Losers, Quitters and the Only One Who Wins

Illustration by Rob Dobi

Did the Republican primaries even matter?

From its start the Republican presidential primary race has seemed utterly pointless, like a table full of office workmates rehashing where to eat lunch, even as they’re wolfing down what they already decided to eat. With Donald Trump almost certain to win the nomination — in spite of, or because of, spewing Nazi-style vitriol about poisoned national bloodlines and left-wing vermin — and with all of his final-round competitors in lockstep with the MAGA agenda, what is there to say?

Perhaps only this: that Trump has so deeply put his personal stamp on U.S. politics that, even if he were removed from every ballot by a rigorous application of the 14th Amendment, or wound up in jail, or withdrew from the race betting that a pardon from his last remaining rival was a safer way to avoid imprisonment, he would still have won control of his party. 

This de facto victory was clear even before the Iowa caucuses, when Ron DeSantis finally departed from his whipped-cur posture to bite the hand that fed him — and with what for teeth? That Trump’s opposition to abortion was insufficiently extreme, that Trump failed to keep his pledge to make Mexico pay for a border wall, that Trump deported fewer undocumented immigrants than Barack Obama — in short, that DeSantis was a better alternative because he would be more Trump than Trump himself.

The fact that the Republican primaries don’t seem to matter is precisely what matters most about them.

VP TRYOUTS 2023 Sign held by Trump supporter
Supporters of Republican presidential candidate Donald Trump carry signs around the Fiserv Forum on August 23, 2023 in Milwaukee, Wisconsin. Win McNamee/Getty Images

If you believe that the healthiest form of two-party politics is dialectic, a principled struggle between antithetical viewpoints that resolves itself on a higher level, then the sickness of U.S. politics in the 21st century might best be described as a lack of dialectic. Nothing like it exists between the parties, and it scarcely exists within one of them. The Democrats can claim some creative tension between their progressive and centrist wings, but you don’t see anything resembling a dialectic among Republicans, and especially among the party’s shrinking roster of presidential candidates. There are outliers like Liz Cheney, true, but they remain outliers, quite often in the sense of being out on their ears. Variations are permissible, but only if they stick to the strongman’s playbook. So it makes sense to find the party’s major presidential candidates (though maybe not its rank and file) most solidly aligned in their support of Israel’s war of wholesale vengeance on Gaza. Even in foreign policy, the domain that interests Trump the least, he defines the ethos: I am your retribution.”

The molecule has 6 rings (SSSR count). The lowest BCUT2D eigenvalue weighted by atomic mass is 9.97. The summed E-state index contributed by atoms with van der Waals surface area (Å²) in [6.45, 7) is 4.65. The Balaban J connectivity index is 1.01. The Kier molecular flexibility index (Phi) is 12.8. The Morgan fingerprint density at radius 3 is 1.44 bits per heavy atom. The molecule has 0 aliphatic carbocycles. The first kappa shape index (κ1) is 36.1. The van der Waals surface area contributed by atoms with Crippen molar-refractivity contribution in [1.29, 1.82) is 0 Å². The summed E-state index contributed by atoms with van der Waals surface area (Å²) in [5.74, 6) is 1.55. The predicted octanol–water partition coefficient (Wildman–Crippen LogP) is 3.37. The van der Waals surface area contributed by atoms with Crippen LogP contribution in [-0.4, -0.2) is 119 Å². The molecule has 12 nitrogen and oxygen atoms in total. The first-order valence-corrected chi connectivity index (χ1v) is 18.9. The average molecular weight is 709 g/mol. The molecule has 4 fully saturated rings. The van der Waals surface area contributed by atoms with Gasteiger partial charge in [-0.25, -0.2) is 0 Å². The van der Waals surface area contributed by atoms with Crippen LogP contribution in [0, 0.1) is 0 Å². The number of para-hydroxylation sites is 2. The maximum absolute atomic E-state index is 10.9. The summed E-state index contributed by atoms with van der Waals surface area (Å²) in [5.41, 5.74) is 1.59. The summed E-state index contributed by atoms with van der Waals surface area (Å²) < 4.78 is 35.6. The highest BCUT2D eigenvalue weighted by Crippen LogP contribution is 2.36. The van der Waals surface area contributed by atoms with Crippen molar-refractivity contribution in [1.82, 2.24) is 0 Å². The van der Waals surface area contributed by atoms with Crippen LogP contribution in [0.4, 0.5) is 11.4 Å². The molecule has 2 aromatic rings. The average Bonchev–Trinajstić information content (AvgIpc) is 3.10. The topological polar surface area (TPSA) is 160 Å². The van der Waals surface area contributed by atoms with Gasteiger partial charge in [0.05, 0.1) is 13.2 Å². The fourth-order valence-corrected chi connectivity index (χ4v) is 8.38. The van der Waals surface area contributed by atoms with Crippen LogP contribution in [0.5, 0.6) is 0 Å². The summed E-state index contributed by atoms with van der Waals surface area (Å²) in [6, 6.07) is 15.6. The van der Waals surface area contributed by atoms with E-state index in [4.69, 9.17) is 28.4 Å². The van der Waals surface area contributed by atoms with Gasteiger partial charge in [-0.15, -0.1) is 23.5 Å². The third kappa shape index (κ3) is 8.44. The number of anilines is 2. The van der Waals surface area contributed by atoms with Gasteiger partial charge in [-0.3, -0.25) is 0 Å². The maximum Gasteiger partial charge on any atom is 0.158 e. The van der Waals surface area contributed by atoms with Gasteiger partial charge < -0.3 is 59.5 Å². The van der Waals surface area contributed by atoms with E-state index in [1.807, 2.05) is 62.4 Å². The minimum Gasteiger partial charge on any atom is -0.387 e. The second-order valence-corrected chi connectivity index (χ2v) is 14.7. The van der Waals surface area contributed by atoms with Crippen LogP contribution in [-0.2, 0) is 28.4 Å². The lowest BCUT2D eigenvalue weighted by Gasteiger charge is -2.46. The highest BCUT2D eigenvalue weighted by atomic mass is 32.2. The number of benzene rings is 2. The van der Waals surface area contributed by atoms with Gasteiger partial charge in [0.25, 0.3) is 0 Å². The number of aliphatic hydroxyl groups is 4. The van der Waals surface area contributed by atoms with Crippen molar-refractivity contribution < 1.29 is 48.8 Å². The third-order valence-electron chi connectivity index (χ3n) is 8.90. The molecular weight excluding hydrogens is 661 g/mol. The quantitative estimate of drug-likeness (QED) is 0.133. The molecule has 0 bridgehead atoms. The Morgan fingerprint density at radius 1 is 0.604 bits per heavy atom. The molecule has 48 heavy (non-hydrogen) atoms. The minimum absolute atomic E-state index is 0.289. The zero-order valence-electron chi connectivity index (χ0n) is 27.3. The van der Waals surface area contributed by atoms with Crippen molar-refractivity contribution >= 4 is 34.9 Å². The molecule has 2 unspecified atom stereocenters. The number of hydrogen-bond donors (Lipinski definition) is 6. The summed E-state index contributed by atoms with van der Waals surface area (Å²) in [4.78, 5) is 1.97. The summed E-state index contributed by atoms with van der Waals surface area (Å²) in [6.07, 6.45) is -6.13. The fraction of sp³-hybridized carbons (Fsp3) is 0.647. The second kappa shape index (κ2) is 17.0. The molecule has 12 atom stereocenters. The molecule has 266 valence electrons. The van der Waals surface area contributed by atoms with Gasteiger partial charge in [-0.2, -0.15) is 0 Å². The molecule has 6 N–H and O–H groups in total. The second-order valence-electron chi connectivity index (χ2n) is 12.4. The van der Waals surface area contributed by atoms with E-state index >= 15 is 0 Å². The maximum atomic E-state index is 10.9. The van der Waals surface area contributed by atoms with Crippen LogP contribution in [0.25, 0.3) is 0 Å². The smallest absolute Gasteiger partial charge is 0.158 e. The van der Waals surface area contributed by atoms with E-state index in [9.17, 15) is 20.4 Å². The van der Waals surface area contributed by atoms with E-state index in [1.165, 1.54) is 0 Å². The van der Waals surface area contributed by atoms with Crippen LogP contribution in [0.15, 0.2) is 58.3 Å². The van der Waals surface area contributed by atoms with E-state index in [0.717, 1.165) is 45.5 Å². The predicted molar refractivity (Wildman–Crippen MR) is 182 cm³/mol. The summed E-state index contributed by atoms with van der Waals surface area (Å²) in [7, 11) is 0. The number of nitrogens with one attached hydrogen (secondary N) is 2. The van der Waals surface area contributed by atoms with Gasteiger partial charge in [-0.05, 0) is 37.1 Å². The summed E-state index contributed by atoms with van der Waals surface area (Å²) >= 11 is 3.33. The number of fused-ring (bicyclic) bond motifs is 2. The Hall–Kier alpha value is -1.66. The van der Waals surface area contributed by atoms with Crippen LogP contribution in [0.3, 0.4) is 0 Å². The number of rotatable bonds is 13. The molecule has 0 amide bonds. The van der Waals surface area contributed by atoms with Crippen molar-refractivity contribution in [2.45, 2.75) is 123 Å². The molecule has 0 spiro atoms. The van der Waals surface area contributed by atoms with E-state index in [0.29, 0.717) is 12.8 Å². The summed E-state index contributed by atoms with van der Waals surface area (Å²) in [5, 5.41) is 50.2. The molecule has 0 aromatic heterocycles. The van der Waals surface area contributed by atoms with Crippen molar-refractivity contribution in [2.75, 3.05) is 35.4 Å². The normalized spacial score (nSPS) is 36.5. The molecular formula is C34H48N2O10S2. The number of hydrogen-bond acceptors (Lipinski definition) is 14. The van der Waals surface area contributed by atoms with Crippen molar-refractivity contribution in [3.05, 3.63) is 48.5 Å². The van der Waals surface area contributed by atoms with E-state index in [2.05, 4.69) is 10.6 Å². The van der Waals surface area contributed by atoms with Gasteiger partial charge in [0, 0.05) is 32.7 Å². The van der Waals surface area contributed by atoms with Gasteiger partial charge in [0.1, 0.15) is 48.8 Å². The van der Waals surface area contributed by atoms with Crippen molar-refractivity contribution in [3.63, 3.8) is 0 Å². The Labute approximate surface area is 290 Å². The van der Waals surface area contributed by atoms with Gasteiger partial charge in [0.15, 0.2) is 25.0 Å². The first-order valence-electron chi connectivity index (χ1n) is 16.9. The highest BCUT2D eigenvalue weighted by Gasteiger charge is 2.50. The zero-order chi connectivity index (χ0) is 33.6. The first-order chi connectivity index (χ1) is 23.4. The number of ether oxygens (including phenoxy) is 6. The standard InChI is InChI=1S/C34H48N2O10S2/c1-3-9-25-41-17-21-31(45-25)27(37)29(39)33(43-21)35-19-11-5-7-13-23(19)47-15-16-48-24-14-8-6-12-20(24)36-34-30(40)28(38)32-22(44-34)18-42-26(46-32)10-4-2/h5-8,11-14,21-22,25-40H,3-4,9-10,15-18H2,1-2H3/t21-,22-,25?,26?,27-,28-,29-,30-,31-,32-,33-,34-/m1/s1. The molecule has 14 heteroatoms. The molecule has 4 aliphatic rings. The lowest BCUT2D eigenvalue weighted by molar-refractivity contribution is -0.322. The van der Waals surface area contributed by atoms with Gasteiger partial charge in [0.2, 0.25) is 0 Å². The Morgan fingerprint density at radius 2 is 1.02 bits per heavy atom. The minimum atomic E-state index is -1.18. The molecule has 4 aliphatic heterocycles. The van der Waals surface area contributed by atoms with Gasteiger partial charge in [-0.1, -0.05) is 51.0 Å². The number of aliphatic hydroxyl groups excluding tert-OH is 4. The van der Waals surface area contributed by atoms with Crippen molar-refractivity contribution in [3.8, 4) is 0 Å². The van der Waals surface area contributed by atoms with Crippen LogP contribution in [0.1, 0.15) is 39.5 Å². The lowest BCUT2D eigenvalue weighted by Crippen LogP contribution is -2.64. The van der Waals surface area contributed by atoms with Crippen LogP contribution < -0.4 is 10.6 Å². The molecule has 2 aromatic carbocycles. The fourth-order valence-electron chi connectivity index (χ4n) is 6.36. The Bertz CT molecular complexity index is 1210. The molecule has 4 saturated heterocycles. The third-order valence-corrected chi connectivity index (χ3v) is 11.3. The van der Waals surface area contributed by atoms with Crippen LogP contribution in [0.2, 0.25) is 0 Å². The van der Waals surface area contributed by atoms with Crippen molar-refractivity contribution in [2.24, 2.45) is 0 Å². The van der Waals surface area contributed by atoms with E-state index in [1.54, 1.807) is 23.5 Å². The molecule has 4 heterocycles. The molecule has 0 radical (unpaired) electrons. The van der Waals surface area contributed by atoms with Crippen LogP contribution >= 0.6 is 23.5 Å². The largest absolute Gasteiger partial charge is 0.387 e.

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It was no surprise when Vivek Ramaswamy dropped out of the race at the conclusion of the Iowa caucuses, or that he threw what negligible weight he had behind Trump. Ramaswamy had always seemed a cipher, little more than a stagy medium for conjuring up those specters most frightful to the Right, a textbook example of that entrepreneurial, can-do shtick also found among people who jump off rooftops while flapping their arms.

Yet, for all his seeming insignificance, Ramaswamy could still come closer than any of his second-tier counterparts to appearing on a presidential ticket. Trump’s campaign has already downplayed that possibility, and Trump himself has accused Ramaswamy of being sly” and a player of deceitful campaign tricks” — just as he mocked Kim Jong Un as Rocket Man” before deciding he was his long-lost friend. I would not rule out a similar change of heart toward Ramaswamy. He seems a natural choice for Trump’s running mate: young, corporate, culturally paranoid and possessed of that capacity for abject subordination that Trump perceives as loyalty. Ramaswamy’s lack of votes might actually count as an asset, flattering to Trump’s sense of transcendent impunity: if he can get away with shooting someone dead on Fifth Avenue, he can get away with marching up Pennsylvania Avenue beside an acolyte as electable as a corpse (if only because Ramaswamy’s Indian-American heritage reportedly links him, in some voters’ eyes, with 9/11).

Were Trump to pull this off, the Republican party could lay claim to the most religiously diverse presidential ticket in U.S. history: a Hindu paired with a Christian only a little less committed than Julian the Apostate. Both would bend over backward to appease the Christian nationalists who supported them, while their supporters bent over backward in self-congratulation for their lack of doctrinal prejudice and the laudable openness of their locked-shut minds.

Illustration by Rob Dobi